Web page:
About a year and a half ago, I was pulled over by a police officer for a broken tail light. Officer Kirk was black—I’m passably white—and he gave me no indication that our racial differences mattered in any way. He was professional and even affable the entire time, and not at all alarmed when I reached for my wallet to fetch my driver’s license. After chatting for a bit, he issued me a written warning and sent me on my way.
And that is how things are supposed to go down, in an everyday encounter between police and citizens. Many of you have probably had similar experiences, especially those of you who live in relatively crime-free neighborhoods where the cops don’t feel the need to draw their service pistols during routine traffic stops. Tragically, awfully, almost incomprehensibly, this isn’t how it goes for everyone.
— Brandon Wall (@Walldo) July 7, 2016
I suppose this is the part where I should check my privilege, but it seems perverse to call it a privilege to be treated like a human being by a civil servant, even when you are of different races. Privileges are for the few, by definition, but decent human interaction really should be the norm for everyone who isn’t actively engaged in a dangerous crime.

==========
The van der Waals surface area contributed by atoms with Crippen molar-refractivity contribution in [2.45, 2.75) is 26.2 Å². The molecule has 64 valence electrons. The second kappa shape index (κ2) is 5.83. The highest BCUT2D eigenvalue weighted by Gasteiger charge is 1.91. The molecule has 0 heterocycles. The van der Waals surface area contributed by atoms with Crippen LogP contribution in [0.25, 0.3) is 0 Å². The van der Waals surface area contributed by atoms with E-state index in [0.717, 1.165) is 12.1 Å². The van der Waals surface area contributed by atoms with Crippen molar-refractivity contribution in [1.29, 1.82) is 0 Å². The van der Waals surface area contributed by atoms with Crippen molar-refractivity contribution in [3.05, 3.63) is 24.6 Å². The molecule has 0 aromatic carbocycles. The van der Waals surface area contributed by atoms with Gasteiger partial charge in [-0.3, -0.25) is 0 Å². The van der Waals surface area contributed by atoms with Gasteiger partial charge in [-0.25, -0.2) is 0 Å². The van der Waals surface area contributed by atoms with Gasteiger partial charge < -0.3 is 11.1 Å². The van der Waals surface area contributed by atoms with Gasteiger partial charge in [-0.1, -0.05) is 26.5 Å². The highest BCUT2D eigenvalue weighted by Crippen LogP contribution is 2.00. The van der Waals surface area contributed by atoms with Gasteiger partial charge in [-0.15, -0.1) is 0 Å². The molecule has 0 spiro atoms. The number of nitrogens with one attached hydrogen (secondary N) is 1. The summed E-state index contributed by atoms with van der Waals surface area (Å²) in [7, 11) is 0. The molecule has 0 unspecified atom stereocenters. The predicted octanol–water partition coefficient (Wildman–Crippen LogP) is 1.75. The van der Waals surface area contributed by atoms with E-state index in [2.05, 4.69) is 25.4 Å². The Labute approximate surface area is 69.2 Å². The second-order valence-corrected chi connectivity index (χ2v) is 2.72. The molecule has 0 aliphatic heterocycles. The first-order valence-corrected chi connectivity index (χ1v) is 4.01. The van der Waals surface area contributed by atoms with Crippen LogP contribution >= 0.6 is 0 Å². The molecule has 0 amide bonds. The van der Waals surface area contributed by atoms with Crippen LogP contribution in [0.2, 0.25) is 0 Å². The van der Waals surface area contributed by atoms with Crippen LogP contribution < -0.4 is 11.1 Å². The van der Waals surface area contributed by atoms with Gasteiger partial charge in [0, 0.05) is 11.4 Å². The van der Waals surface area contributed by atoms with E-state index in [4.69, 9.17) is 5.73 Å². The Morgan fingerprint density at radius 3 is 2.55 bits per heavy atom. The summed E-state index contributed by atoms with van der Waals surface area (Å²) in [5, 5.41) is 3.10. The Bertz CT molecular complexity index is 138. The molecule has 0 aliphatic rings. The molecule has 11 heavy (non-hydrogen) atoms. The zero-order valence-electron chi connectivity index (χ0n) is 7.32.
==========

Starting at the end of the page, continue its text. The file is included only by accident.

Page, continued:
How can we construct a society where peaceful citizens are treated humanely by peace officers, where someone like Philando Castile is treated with the same dignity afforded to someone like me? I don’t see any simple or unitary solutions here, but part of the way forward will be grounded in conscientious and ongoing data collection. Tracking projects are necessary in order to understand whether (and where) the situation is improving, and to keep local departments accountable. FiveThirtyEight has been doing some excellent reporting on point:
"It's hard to get even a comprehensive set of facts to start the conversation when it comes to police violence." https://t.co/uTCcRcnu3Y
— Strand McCutchen (@Strabd) July 8, 2016
— Carl Bialik (@CarlBialik) July 7, 2016
— Samuel Sinyangwe (@samswey) June 3, 2015